BEREA — Receiver Corey Coleman knows exactly where he stands after two disappointing seasons to start his career.
New offensive coordinator Todd Haley left no room for confusion.
“He understands this is a big, big year in his career,” Haley said Thursday at the close of minicamp. “Year 3 is usually the make-or-break year of what kind of player you are going to be. I have made that clear to him. He understands it, and he is working hard accordingly to try to be the best that he can be.”
Coleman, the No. 15 pick in 2016, caught 33 passes for 413 yards and three touchdowns in 10 games as a rookie. He caught 23 passes for 305 yards and two touchdowns in nine games last year. He missed time both years with a pair of broken hands.
Coleman was drafted by former head of football operations Sashi Brown to be a No. 1 receiver. He’s expected to be No. 3 this year behind Josh Gordon and Jarvis Landry — although he could be pushed for playing time by rookie Antonio Callaway — and new general manager John Dorsey has no allegiance to him.
When Coleman was able to stay on the field his first two years, he was inconsistent. Coach Hue Jackson has also challenged him to make the necessary leap this season.
New receivers coach Adam Henry is trying to get the most out of Coleman.
“He’s just got to keep working at it and that’s the biggest thing that he does,” Henry said. “He comes in early, he works hard, he’s taking notes. He’s doing the little things, learning the route techniques, things of that nature, just doing the things that he does well and expound on that and tweaking some things. But mentally just being in there.
“He’s champing at the bit. He wants more, so it’s just progression each and every day.”
WHERE THERE’S A WILL
Linebackers coach Blake Williams clarified where new linebacker Mychal Kendricks fits in the 4-3 scheme. He will play on the weak side.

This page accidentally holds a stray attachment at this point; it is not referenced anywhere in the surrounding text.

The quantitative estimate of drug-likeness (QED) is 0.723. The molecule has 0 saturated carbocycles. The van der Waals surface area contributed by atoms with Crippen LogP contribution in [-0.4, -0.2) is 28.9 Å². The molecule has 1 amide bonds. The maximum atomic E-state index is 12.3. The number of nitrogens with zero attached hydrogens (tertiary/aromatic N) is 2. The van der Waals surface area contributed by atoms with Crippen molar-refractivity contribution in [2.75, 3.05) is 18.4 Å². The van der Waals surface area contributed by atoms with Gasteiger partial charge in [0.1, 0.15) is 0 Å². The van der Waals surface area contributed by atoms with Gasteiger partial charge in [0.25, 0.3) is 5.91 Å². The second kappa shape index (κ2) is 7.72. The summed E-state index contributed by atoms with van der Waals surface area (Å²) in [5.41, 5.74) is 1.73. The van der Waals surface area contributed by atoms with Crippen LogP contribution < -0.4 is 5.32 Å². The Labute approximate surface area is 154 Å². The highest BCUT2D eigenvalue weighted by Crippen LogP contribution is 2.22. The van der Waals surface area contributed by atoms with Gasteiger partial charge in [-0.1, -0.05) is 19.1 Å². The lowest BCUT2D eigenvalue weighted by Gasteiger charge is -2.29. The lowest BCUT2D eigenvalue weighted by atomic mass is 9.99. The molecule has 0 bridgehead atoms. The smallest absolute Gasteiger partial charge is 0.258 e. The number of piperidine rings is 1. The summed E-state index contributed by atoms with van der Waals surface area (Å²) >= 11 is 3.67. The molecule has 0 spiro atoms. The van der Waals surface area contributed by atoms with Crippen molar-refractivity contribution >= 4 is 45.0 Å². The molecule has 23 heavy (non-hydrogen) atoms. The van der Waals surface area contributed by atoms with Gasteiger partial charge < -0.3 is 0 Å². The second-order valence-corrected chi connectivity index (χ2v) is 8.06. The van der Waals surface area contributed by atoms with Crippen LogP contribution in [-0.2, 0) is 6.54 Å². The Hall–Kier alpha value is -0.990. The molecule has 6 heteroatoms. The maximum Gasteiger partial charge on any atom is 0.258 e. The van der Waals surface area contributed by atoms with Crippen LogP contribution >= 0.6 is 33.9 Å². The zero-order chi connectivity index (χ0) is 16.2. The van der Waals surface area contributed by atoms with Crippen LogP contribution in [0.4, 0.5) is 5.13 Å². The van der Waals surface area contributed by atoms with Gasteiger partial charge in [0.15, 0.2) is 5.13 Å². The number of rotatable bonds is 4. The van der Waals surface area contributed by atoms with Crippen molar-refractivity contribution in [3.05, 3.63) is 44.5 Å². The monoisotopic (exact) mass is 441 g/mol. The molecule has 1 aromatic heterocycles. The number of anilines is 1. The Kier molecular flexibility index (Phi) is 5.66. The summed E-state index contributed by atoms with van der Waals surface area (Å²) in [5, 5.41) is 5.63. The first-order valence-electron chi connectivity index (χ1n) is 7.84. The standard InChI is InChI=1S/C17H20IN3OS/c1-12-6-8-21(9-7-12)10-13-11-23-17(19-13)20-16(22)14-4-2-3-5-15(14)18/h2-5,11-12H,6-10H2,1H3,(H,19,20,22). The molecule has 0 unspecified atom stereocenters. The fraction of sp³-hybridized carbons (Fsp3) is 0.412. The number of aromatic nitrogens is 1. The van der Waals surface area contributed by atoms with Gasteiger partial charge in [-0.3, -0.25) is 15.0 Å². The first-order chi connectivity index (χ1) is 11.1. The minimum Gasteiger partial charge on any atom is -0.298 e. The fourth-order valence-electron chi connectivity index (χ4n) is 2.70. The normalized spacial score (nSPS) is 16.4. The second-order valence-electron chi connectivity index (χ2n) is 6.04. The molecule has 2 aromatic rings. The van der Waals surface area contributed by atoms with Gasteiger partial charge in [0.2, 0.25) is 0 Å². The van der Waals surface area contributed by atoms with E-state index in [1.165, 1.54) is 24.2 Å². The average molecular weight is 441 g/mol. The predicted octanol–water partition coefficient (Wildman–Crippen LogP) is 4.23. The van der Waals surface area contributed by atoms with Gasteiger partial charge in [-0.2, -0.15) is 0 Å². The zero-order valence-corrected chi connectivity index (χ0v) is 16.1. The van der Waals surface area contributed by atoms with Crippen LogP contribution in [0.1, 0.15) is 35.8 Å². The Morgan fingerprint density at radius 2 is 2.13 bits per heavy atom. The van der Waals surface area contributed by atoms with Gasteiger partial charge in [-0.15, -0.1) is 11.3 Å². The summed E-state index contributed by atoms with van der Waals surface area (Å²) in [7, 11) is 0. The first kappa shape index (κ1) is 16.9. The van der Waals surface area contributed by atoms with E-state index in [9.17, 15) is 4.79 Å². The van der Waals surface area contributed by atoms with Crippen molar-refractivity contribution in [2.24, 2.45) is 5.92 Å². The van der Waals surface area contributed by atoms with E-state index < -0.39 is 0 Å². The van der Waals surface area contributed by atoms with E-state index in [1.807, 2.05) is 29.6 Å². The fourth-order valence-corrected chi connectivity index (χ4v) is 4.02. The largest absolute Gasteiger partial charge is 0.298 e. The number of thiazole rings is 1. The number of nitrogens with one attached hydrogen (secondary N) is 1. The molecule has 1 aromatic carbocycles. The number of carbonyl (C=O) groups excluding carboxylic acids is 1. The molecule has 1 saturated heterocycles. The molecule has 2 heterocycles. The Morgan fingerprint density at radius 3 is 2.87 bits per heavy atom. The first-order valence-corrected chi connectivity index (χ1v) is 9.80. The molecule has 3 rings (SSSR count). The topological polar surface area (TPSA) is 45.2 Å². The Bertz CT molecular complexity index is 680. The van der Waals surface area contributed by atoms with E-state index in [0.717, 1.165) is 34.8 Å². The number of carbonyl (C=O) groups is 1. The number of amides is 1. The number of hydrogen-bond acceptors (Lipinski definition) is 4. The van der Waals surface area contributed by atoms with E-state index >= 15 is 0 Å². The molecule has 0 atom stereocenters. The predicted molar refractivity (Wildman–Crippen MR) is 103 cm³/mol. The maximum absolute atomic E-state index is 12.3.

Jackson created confusion when he said last week that Kendricks would begin “in the middle.” That doesn’t mean at middle linebacker, where Joe Schobert returns after a Pro Bowl season.
“Usually you have two guys in the middle, you have two guys still stacked in the box. I think that’s what he was talking about,” Williams said. “Our Mike (middle linebacker) is a little bit different, that’s really the quarterback of our defense.”
The coaches don’t want to overwhelm Kendricks in his transition, so they’ll keep him on the weak side, where he played in Philadelphia.
“Being more in the box, run front, blitzing, covering backs and tight ends from in there is what he’s done,” Williams said.
Christian Kirksey was the starter on the weak side last year, playing every snap and tying for fourth in the NFL with 138 tackles. Williams insisted he won’t be the odd man out with the addition of Kendricks and said the staff loves Kirksey’s ability to cover tight ends man-to-man.
But the coaches will have decisions to make on which linebackers play in which personnel groupings and how much. Jamie Collins is the returning starter on the strong side.